After wide speculation that the contents of a black granite sarcophagus discovered in Egypt earlier this month might contain everything from the remains of Alexander the Great to a world-ending curse, archaeologists opening the tomb yesterday witnessed not wonder or terror, but the pungent reek of raw sewage.

"We’ve opened it and, thank God, the world has not fallen into darkness," Mostafa Waziry, head of Egypt’s Supreme Council for Antiquities, told reporters at the site. "I was the first to put my whole head inside the sarcophagus, and here I stand before you. I am fine."

The contents of 2,000-year-old black granite sarcophagus in Egypt were protected by more than just stone. The contents of 2,000-year-old black granite sarcophagus in Egypt were protected by more than just stone. (Photo: Egyptian Ministry of Antiquities)

According to officials for the country's antiquities ministry, the 2,000-year-old sarcophagus was flooded with red sewage, which had seeped in from the roads 16 feet above. Once the offending liquid was suctioned away, the formerly-mummified skeletons of three individuals were revealed. In a Facebook post, officials say they believe the three were likely military leaders, with at least one skull possibly struck by an arrow. No other artifacts were reportedly found within the sarcophagus.

"It's not Alexander. It's not royalty," Waziry said in the video below documenting the excavation. "Here is the evidence. We denied it a few days ago, but we were sure. I was sure."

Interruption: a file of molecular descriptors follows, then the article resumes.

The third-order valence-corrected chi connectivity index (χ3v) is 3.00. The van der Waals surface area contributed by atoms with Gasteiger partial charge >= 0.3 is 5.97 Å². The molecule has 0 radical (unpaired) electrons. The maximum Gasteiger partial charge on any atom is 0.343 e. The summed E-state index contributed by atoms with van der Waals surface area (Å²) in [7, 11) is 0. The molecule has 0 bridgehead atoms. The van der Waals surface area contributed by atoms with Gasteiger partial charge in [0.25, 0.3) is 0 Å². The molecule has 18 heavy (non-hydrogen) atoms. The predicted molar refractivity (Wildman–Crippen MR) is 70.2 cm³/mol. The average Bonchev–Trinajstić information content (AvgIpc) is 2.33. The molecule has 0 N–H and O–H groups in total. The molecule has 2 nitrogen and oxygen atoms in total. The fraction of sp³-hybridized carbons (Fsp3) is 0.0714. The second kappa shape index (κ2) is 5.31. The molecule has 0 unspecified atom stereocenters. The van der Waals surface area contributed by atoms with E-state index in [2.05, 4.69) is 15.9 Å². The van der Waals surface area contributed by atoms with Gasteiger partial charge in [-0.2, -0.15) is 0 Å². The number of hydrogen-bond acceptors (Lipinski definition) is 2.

If anything, the seemingly unremarkable contents of what is the largest sarcophagus ever discovered in Alexandria has spawned a series of new questions. Who were these three individuals? Why were they buried together? And perhaps most importantly, why were they buried in such a massive, 30-ton black granite sarcophagus?

While the raw sewage likely destroyed any remaining organic hints as to the identities of these individuals, officials are transferring the skeletons and the sarcophagus to the Alexandria National Museum for further study. At the very least, science may be able to tell us their ages and causes of death.

With any luck, we'll have answers before the curse they just unleashed destroys us all.

Michael d'Estries ( @michaeldestries ) covers science, technology, art, and the beautiful, unusual corners of our incredible world.

Ancient sarcophagus reveals foul surprise
The mysterious black granite Egyptian sarcophagus, dating back more than 2,000 years, held more than just remains.